More than 90 per cent of the women’s professional cycling peloton are opposed to racing against transgender women, according to a survey by a leading riders’ union. The Cyclistes Professionnels Associes represents men’s and women’s riders and had canvassed the views of its female members earlier this year before making representations to the sport’s governing body, the UCI, which now intends to review its rules on trans competitors.
“The CPA women ran a survey a few months ago and over 92 per cent did not agree with trans athletes racing in the women’s peloton,” said Marion Clignet, the triple world champion who is part of a group which wrote to the UCI last week calling for its guidance to be rescinded. The UCI’s medical rules permit a transgender woman to race in the women’s category if she has reduced her testosterone to below 5 nmol/L for at least 12 months. These rules were followed by the Welsh transgender cyclist, Emily Bridges, but her entry for the national track championships was blocked by the UCI , pending the decision of an expert panel, before British Cycling also announced a review of its rules.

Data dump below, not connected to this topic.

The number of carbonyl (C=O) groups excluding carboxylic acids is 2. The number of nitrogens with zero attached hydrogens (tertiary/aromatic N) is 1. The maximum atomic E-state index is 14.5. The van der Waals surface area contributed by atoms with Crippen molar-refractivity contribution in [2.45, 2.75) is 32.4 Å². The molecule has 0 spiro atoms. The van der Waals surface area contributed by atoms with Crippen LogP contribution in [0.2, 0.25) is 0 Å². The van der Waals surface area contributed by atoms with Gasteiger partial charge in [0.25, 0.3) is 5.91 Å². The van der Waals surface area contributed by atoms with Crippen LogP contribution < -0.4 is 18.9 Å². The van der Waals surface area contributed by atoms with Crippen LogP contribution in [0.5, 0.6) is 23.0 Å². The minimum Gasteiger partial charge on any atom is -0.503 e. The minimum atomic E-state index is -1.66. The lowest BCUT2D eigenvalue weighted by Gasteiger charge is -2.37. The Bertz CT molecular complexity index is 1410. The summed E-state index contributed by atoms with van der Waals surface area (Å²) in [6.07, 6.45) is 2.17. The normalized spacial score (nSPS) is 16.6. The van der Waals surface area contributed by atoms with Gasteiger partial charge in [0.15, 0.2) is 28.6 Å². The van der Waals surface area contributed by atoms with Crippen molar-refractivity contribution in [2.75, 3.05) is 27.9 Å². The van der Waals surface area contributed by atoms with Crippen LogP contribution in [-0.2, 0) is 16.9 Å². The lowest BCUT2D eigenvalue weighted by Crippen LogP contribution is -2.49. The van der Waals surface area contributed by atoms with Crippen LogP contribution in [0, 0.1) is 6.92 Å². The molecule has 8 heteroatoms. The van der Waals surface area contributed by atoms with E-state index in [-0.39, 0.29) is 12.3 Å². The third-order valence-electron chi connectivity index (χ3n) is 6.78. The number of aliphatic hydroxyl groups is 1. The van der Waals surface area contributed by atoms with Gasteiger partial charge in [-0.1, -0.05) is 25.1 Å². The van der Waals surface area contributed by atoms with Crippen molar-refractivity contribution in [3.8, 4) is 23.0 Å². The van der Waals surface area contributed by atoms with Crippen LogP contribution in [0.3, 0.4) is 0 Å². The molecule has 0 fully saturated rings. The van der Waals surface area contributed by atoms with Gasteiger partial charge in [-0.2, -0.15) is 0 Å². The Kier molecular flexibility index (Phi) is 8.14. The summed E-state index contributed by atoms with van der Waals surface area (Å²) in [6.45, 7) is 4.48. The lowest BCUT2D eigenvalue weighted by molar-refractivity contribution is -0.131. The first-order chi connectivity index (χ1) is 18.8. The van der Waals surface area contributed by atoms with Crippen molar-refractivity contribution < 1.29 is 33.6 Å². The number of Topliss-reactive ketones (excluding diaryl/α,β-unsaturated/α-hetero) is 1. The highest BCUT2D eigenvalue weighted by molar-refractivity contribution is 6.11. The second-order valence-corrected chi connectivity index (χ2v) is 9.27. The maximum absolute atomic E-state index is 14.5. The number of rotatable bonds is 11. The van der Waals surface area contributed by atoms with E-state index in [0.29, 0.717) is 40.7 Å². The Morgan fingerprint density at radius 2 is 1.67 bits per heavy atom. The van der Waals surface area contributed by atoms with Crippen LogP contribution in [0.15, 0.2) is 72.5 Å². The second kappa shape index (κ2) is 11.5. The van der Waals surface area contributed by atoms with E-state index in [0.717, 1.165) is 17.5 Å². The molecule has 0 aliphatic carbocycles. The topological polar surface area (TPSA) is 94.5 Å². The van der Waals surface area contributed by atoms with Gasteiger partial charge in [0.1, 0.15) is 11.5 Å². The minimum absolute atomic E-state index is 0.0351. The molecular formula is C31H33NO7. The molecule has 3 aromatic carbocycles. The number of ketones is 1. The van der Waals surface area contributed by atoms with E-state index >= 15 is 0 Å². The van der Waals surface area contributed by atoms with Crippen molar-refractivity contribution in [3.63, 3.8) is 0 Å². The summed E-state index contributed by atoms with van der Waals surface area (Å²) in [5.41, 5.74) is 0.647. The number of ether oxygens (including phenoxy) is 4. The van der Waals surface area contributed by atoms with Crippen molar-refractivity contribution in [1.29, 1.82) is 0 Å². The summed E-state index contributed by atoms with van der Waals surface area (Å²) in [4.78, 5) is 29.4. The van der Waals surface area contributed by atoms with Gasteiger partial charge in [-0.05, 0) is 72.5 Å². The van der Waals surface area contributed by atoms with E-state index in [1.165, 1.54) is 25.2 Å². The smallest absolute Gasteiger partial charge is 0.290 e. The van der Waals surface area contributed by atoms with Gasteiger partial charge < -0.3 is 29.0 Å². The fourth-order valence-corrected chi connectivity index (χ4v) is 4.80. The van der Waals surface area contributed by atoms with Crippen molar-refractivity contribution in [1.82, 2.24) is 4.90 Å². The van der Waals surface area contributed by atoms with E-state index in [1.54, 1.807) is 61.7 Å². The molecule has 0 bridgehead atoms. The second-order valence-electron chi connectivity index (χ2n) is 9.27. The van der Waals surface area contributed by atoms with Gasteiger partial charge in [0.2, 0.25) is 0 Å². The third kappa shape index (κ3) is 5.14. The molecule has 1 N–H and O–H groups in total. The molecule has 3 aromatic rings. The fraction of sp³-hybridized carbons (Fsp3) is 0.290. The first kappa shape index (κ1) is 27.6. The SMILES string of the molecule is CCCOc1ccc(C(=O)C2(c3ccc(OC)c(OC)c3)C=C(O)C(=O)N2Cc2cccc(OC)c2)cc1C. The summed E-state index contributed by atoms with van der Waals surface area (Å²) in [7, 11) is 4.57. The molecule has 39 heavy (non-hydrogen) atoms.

The letter, signed by British Cycling’s head of Olympic and Paralympic programmes Sara Symington, said British riders were ready to stage a boycott over the rules. Clignet said her group was “for the inclusion of transgender athletes in cycling without compromising equality in women’s cycling”. She said: “This does not mean the women don’t believe there should be inclusion […]